“It’s been a while, though.”

She noticed he’d stopped playing with her nipples. She touched his face, caressed his full beard. “I thought you were in Oregon last week. You didn’t see them?”

David laughed, but Lily thought it sounded grim, mirthless. “Look, babe, I don’t … Jesus, let’s go down this road right now. I don’t want to lose it, you know.” He pointed down at his johnson, but she kept her eyes on his face. It was full of lies, she now saw. But which lies, about what?

She peeled herself off him, draped her uniform over her breasts and belly. David sighed, too loudly, and Lily picked up the envelope with an Oregon return address hand-written at the upper left-hand corner. She looked at the name. “This is from her, from their mom, but I thought it was from them …” She breathed in a large breath. It came out in chunks, confused and choppy, with a sob lurking somewhere in her diaphragm.

“You’re so goddamn curious, Lily, why don’t you just open it.” David lifted himself out of the bean bag chair and slipped his shorts back on, his penis flaccid and uninterested now.

She looked up at him, unsure. He waved an arm at it, like what the fuck, and then took his guitar over to the window. He turned the ear-like metal lock, lifted the heavy wooden frame, and allowed the traffic sounds off Columbus into the studio apartment. A pack of cigarettes lay by the windowsill and she watched him tap one out before slipping it between his lips.

Lily sliced open the back of the envelope with her thumb and removed a letter. It looked formal, and she noticed it was a law firm’s stationary, like the kind her uncle in Newark had. He was a partner in a big lawyer’s office back east, and he had sent her letters from time to time, always using their letterhead. Lily didn’t think David’s ex-wife worked for a law firm, she thought he’d told her she was a beautician.

“So what does it say?” David asked when she sat with the unread letter for more than three full minutes.

She touched the embossed lettering at the top, pressing down hard on it with her forefinger in hopes of rubbing it off and making the letter itself just disappear. Her eyes met the first line of the second paragraph, the word “divorce” jumping out at her. She read on, her mouth suddenly dry bedrock, hard and filled with silt.

“You’re not … divorced.” She heard the meekness in her voice, the hurt and fear and confusion all rolled up into a Persian rug, the dead body of their relationship stuffed inside.

“Those must be the divorce papers,” David said, sucking in a mouthful of smoke.  He exhaled and shrugged his bony shoulders. “Well, don’t that fuck all. Her timing was always pretty great that way.”

“What else, David? What else have you lied to me about? Where have you been going the past few months, if not to see your kids?”

“Listen, we never said we were a solid item, right? No exclusivity or anything? At least, I never said it.” A large truck’s horn bellowed on the street below them, as if to emphasize David’s words.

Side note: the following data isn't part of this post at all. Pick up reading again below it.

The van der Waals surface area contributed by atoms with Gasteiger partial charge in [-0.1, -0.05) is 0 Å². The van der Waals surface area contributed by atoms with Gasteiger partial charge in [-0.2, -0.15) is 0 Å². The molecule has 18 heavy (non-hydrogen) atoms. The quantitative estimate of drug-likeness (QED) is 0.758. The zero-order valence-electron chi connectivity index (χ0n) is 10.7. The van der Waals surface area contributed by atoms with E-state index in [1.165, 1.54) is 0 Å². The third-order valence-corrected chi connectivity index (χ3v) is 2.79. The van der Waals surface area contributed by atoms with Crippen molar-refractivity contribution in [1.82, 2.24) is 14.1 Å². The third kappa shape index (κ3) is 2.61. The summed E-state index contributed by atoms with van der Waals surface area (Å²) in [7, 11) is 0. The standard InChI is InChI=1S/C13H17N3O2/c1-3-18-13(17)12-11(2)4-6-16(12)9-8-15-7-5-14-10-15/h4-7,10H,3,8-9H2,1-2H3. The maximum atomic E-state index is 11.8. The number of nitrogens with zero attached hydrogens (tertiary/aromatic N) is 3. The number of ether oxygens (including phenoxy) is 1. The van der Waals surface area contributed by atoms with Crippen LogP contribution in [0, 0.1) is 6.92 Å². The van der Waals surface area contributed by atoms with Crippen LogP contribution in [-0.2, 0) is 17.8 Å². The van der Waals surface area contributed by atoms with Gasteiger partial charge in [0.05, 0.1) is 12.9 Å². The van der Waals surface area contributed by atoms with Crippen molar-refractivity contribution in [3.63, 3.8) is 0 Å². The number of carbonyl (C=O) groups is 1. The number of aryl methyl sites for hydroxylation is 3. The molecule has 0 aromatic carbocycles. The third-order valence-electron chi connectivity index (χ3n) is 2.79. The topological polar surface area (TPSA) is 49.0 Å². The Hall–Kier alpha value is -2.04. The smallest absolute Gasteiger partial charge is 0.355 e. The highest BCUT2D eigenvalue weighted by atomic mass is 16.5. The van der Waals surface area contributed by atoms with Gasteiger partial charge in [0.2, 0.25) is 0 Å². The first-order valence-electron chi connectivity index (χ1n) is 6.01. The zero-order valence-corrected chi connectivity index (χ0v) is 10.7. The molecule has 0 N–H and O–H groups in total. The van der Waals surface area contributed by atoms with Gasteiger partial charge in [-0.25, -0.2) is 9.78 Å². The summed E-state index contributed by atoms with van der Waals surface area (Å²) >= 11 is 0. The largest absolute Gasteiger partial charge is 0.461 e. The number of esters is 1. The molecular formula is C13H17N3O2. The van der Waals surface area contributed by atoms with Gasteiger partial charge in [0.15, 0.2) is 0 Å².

Lily sat on the floor, staring up at her boyfriend, sick to her stomach. Nausea came in on a wave, but she forced it away. There would be time for that later. Now, she needed him to tell her a few truths.

“So what about your girls? Do you ever see them?”

“When’s the last time …” David stared out the window, his back to her. She hoped he was feeling shame, but assumed he probably felt nothing but caught. Lily hated herself right now for misjudging him, for trusting the word of a failed musician who worked nights as a barker for Carol Doda at the Condor Club. For trusting in his word that he was a good and loving father, a dependable man for his girls. And maybe a dependable father for her … child.

David took a drag off his cigarette, blew a set of rings out the window, the late afternoon sunlight illuminating them like angelic halos. “Probably been at least a year and a half. I stopped calling them a while before that. Too much hassle, trying to deal with Susan and her garbage. I guess she finally got fed up, saw herself a lawyer. No blaming her, I guess.”

On her feet, Lily lifted the T-shirt from the pile of books, then dropped it back down. She fed her legs into the waitress outfit, cinched it up her waist, and buttoned herself up. Found her shoes and when she was all dressed looked up at David, his head still turned away from her and staring out the window. He flicked his cigarette out the window and she turned toward the door without a word.

As she exited his apartment, she held the tears in, determined not to lose it, not within hearing distance of David. She would cry later, back in her own room, where she would make plans about the baby, who would definitely have a great mother, if not a great father.

 

North Beach 1973